With the arrival of US President Joe Biden’s administration, calls for a fresh allocation of special drawing rights (SDRs), the International Monetary Fund’s reserve assets, have gained new momentum. Yet while such proposals are supposedly geared toward assisting developing countries hit hard by the COVID-19 pandemic, SDRs are allocated according to a country’s IMF quota and voting share, rather than its needs. As such, the vast majority of any new allocation would go to wealthy countries.
This was fine in September 2009, when the IMF sought to mitigate the fallout from the 2008 financial crisis by issuing $117 billion in SDRs. That crisis had hit wealthy countries particularly hard, and it was those economies that rightly benefited the most from the additional liquidity. But now that poorer countries are bearing the brunt of the economic crisis, the calculus has changed.
There is a strong economic and humanitarian rationale for supporting poor countries. Consider Africa, where 33 of the continent’s 55 countries are classified as least developed. Although the continent has borne a relatively small disease burden – accounting for under 5% of recorded cases and deaths in 2020 – it has suffered disproportionally in economic terms.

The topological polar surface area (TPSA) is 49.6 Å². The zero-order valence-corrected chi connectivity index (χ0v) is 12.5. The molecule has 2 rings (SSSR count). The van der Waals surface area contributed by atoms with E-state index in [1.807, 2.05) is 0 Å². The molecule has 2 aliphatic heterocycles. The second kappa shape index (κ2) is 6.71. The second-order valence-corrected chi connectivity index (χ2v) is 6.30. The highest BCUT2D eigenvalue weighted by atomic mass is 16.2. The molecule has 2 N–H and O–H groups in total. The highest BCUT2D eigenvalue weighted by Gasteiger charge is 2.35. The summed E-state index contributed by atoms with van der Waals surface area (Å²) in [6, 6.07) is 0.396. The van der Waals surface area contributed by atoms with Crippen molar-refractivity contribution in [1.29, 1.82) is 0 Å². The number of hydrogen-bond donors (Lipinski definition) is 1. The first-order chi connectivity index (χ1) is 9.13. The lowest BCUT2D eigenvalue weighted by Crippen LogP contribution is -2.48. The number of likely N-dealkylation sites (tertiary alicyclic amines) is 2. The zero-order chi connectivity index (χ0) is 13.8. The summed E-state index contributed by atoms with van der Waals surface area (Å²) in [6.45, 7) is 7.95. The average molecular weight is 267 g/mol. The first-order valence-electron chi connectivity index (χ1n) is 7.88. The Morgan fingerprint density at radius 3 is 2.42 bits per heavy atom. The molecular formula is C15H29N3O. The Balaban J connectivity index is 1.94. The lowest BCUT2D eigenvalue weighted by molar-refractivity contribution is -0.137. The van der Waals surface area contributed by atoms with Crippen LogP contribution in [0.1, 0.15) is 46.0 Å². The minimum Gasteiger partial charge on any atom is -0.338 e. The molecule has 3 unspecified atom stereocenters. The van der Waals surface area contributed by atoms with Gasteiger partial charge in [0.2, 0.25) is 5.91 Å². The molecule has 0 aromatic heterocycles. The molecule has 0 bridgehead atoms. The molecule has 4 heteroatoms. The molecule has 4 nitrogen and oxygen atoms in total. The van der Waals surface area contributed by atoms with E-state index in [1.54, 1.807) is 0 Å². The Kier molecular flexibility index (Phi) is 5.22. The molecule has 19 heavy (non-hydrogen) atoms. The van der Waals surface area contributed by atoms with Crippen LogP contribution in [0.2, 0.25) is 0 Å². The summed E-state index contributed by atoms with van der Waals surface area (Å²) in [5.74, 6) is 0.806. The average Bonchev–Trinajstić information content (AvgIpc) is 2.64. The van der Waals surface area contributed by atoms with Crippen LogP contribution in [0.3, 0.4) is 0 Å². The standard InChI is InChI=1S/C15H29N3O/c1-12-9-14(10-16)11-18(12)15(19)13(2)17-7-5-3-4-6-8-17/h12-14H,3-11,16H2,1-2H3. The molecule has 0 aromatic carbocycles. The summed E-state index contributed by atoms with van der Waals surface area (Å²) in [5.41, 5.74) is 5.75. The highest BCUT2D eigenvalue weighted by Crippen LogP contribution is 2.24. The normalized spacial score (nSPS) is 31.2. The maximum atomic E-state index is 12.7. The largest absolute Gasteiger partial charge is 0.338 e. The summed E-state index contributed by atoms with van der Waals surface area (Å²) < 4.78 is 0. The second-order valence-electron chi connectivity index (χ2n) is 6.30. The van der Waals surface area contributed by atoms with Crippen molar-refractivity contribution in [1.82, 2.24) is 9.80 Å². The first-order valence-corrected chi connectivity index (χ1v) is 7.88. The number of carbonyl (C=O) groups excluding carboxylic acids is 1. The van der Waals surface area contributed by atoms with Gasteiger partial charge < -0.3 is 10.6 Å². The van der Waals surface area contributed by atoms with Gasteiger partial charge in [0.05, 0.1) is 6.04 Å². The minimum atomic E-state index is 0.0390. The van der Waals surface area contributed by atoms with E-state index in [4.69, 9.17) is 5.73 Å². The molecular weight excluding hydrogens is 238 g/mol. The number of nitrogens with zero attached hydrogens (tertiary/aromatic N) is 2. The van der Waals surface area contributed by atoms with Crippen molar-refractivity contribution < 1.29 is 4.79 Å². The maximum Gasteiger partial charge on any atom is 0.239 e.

Overall, African countries had to put aside a total $68 billion to respond to the public-health crisis in 2020. They spent, on average, 2.6% of GDP supporting trade, tourism, and other hard-hit industries, and helping an estimated 175 million vulnerable people survive lockdowns. That translates into just $49 per person, compared to per capita support of $3,900 in the G20.
Under these conditions, would a new SDR allocation offer African countries a way out? In a recent joint commentary, four European leaders, the United Nations secretary-general, and the president of Senegal argue that it would. Other commentators have made specific proposals for allocations ranging from $500 billion to $2 trillion – all considerably larger than the 2009 package. But one common feature of all these proposals is that they downplay the question of how new SDRs would be distributed.
If one runs the numbers, one finds that Africa’s 55 countries would be allocated just 7% of the total. Within this sliver, South Africa would receive 14%, while smaller countries such as São Tomé and Príncipe would receive just 0.05%. In other words, a new $500 billion SDR issuance would raise just $35 billion for the entire African continent – around half of what African governments spent in 2020, let alone need to spend in the coming year.
Even before the pandemic, African countries needed external support to close a $68-108 billion annual infrastructure investment gap, and to provide basic needs such as electricity. In the post-pandemic period, African governments will need to invest even more in expanded digital access, climate resilience, and green growth. Given these needs, a standard SDR allocation will not be nearly enough to alleviate Africa’s current plight.